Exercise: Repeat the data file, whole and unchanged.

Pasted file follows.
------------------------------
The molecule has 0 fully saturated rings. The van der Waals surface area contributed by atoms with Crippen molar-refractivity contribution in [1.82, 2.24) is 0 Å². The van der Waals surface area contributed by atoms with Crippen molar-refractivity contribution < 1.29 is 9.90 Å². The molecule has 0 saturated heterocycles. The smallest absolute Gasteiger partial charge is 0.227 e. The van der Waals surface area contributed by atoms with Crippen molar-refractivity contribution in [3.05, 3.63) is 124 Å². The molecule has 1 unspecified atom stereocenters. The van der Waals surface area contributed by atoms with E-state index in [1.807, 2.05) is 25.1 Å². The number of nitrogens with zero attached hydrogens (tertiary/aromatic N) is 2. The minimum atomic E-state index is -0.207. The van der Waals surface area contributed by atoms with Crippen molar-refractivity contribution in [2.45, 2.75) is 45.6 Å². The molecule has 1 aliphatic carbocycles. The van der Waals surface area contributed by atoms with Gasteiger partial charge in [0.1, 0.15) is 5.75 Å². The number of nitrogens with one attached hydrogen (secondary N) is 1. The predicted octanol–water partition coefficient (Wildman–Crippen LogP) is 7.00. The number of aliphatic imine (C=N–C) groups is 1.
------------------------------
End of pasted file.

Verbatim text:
The molecule has 0 fully saturated rings. The van der Waals surface area contributed by atoms with Crippen molar-refractivity contribution in [1.82, 2.24) is 0 Å². The van der Waals surface area contributed by atoms with Crippen molar-refractivity contribution < 1.29 is 9.90 Å². The molecule has 0 saturated heterocycles. The smallest absolute Gasteiger partial charge is 0.227 e. The van der Waals surface area contributed by atoms with Crippen molar-refractivity contribution in [3.05, 3.63) is 124 Å². The molecule has 1 unspecified atom stereocenters. The van der Waals surface area contributed by atoms with E-state index in [1.807, 2.05) is 25.1 Å². The number of nitrogens with zero attached hydrogens (tertiary/aromatic N) is 2. The minimum atomic E-state index is -0.207. The van der Waals surface area contributed by atoms with Crippen molar-refractivity contribution in [2.45, 2.75) is 45.6 Å². The molecule has 1 aliphatic carbocycles. The van der Waals surface area contributed by atoms with Gasteiger partial charge in [0.1, 0.15) is 5.75 Å². The number of nitrogens with one attached hydrogen (secondary N) is 1. The predicted octanol–water partition coefficient (Wildman–Crippen LogP) is 7.00. The number of aliphatic imine (C=N–C) groups is 1.